Timbrell et al.; licensee BioMed Central Ltd.2012 Metformin is a commonly used treatment modality in type 2 diabetes mellitus, with a well documented side effect of lactic acidosis. In the intensive care setting lactate and pH levels are regularly used as a useful predictor of poor prognosis. In this article we highlight how high lactate levels are not an accurate predictor of mortality in deliberate metformin overdose. We present the case of a 70-year-old Caucasian man who took a deliberate metformin overdose of unknown quantity. He had a profound lactic acidosis at presentation with a pH of 6.93 and a lactate level of more than 20mmol/L. These figures would normally correspond with a mortality of more than 80%; however, with appropriate management this patients condition improved. We provide evidence that the decision to treat severe lactic acidosis in deliberate metformin overdose should not be based on arterial lactate and pH levels, as would be the case in other overdoses. We also demonstrate that appropriate treatment with hemodiafiltration and 8.4% sodium bicarbonate, even in patients with a very high lactate and low pH, can be successful. MetforminLactate LevelLactic AcidosisArterial LactateCritical Care Patient Metformin is a biguanide typically used as a first line drug for the treatment of type 2 diabetes mellitus. Its chief modes of action are reduced absorption of glucose from the gastrointestinal tract, decreased hepatic gluconeogenesis and increased peripheral utilization of glucose[ 1 ]. All of these actions lower plasma levels of glucose. Commonly reported side effects are predominantly gastrointestinal and include: nausea, vomiting and abdominal pain. Lactic acidosis is a well-recognized consequence of toxicity and is often associated with concurrent Continue reading >>

Pharmacology And Toxicology: Treatment Of Poisons - Metformin Intoxication

Pharmacology And Toxicology: Treatment Of Poisons - Metformin Intoxication

Pharmacology and Toxicology: Treatment of Poisons - Metformin Intoxication Pharmacology and Toxicology: Treatment of Poisons - Metformin Intoxication Does this patient have metformin intoxication? Since its introduction to the US market in 1995, the biguinide, metformin has become one of the most prescribed oral hypoglycemics. It is now considered the first line agent to treat type 2 diabetes. Because of its similarity to the drug another biguinide, phenformin, there was concern that it might increase the risk of lactic acidosis as was seen in phenformin. This delayed its release in the United States and led to a number of safety studies in the 1990s. One such study compared the incidence of lactic acidosis in patients treated with metformin and found that among the 7,227 patients followed on metformin, there were no incidents of lactic acidosis reported. Following its introduction, there have been a number of comparative studies with other oral agents for diabetes showing that metformin has a superior safety profile and excellent efficacy. As per the manufacturer, metformin is contraindicated in patients with chronic kidney disease. This is defined as a creatinine 1.4 mg/dL in women and 1.5 mg/dL in men. There have been a number of studies in patients with diabetes and chronic kidney disease that show that metformin remains a very safe medication and a number of authors have argued that its use should no longer be restricted in chronic kidney disease. Other authors have argued that for consistency sake alone, metformin should be restricted by a creatinine clearance estimate as it is with most medications whose clearance depends on renal function rather than a serum creatinine. For the time being, this author recommends following the restricted use of metformin as desc Continue reading >>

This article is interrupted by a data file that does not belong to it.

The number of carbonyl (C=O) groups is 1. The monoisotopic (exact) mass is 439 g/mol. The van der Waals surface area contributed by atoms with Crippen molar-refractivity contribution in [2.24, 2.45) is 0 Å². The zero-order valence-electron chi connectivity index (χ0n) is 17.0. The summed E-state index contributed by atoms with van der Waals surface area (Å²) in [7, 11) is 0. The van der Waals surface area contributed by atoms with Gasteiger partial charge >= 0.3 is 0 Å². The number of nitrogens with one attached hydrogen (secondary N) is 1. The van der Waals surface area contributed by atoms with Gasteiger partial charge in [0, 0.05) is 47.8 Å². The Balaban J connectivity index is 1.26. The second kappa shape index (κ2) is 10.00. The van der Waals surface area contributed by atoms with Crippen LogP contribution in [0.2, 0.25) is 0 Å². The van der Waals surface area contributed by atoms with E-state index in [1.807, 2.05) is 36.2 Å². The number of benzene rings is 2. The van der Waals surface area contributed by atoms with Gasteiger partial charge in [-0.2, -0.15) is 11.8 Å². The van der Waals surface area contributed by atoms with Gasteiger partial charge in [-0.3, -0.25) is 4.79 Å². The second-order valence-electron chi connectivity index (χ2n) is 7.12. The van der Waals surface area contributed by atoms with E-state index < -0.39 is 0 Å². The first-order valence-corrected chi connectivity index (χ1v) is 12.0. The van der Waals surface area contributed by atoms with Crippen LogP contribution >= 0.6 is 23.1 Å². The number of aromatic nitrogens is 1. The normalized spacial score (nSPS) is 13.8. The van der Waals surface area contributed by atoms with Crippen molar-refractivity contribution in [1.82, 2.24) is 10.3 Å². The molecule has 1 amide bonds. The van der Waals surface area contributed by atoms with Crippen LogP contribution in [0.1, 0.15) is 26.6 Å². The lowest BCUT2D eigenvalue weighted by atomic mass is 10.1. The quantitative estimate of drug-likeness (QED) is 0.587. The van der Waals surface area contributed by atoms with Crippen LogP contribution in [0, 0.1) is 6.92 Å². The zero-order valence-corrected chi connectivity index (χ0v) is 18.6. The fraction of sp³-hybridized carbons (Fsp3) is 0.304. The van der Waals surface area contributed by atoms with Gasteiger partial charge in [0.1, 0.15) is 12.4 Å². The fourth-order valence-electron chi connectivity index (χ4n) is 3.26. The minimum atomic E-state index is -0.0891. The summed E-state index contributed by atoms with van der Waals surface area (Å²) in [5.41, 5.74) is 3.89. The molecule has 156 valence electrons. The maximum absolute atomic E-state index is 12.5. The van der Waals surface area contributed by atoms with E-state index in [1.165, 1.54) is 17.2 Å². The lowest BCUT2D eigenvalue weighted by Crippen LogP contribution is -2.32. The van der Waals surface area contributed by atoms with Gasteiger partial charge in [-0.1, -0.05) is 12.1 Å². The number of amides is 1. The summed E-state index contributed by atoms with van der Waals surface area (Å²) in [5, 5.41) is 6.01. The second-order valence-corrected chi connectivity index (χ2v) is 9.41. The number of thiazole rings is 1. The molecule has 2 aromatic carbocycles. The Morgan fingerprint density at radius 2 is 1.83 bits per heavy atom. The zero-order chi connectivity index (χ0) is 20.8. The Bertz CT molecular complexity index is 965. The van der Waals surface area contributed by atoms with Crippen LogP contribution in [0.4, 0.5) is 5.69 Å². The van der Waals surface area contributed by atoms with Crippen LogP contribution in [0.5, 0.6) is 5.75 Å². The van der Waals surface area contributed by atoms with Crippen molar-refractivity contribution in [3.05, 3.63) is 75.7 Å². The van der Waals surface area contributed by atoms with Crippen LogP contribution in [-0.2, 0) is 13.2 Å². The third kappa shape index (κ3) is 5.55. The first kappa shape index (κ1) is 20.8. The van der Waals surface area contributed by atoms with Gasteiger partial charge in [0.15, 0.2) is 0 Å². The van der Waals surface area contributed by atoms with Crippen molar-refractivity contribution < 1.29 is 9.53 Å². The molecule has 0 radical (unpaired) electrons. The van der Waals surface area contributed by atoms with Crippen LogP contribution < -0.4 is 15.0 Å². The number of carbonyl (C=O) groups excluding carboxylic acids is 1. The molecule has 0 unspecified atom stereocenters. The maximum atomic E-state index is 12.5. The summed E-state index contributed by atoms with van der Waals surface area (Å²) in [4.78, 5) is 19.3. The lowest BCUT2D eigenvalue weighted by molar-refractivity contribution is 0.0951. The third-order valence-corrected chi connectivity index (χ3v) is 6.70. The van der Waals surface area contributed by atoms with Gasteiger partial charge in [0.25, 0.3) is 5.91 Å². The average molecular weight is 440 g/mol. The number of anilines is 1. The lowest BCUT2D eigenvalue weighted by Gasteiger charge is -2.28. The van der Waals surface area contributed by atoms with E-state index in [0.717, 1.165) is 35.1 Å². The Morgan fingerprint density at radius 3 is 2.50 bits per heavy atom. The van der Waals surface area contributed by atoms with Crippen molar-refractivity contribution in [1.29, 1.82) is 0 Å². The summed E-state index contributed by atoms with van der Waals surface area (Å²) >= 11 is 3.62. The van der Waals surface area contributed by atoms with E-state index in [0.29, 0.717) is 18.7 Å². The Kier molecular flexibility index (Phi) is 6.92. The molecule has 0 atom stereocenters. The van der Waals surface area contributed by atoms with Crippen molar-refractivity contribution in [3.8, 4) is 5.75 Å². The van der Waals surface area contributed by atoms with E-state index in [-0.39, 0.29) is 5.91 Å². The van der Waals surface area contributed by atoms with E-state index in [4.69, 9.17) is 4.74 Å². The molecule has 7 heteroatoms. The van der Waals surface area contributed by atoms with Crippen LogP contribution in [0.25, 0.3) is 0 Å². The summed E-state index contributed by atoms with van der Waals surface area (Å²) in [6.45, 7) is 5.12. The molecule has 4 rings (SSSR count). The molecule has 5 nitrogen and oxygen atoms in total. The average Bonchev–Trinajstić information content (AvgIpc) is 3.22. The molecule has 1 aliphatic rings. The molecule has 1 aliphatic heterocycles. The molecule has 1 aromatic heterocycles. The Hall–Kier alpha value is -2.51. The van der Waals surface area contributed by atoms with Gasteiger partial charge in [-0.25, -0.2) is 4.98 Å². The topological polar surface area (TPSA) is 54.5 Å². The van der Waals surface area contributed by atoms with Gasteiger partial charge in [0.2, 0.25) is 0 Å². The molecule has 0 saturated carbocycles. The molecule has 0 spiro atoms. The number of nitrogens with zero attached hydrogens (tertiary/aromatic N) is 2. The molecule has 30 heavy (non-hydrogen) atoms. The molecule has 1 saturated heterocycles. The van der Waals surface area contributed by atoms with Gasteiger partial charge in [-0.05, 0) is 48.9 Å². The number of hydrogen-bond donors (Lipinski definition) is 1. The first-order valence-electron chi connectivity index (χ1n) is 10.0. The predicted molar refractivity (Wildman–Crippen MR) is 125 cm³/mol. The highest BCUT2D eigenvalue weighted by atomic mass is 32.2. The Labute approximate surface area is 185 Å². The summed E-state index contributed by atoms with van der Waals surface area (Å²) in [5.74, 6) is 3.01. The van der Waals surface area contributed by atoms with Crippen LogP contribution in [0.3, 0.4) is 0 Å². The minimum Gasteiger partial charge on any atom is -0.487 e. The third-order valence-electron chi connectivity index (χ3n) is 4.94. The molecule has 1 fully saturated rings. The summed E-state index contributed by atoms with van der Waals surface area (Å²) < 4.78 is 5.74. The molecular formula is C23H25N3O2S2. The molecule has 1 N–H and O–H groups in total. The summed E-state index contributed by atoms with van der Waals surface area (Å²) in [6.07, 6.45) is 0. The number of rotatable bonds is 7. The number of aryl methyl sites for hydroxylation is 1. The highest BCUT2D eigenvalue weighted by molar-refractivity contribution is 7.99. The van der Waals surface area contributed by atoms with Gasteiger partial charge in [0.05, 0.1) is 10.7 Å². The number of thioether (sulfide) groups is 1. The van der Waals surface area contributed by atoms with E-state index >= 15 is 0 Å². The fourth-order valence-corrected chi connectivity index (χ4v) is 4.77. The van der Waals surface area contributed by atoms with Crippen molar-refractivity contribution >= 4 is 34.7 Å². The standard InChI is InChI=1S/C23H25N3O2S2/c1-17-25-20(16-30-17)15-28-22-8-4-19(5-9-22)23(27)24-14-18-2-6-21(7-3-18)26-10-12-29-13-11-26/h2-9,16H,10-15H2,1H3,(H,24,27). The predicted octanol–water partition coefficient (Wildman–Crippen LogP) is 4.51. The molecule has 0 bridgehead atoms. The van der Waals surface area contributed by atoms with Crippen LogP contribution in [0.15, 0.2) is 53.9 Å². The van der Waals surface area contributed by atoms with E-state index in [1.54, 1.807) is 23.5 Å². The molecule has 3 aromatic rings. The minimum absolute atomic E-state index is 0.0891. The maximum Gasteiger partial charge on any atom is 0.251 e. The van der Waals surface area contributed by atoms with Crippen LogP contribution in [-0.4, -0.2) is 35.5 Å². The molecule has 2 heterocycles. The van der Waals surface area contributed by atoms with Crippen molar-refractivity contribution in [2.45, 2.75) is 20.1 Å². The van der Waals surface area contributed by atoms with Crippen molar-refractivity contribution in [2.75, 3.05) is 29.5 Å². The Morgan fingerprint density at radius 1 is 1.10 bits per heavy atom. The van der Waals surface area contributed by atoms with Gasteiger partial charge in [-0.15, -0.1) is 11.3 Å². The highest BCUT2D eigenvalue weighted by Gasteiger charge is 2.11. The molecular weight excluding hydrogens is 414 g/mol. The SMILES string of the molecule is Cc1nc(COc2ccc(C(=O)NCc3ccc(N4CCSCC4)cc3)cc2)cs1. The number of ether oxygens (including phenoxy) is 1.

Extracorporeal Treatment For Metformin Poisoning

Extracorporeal Treatment For Metformin Poisoning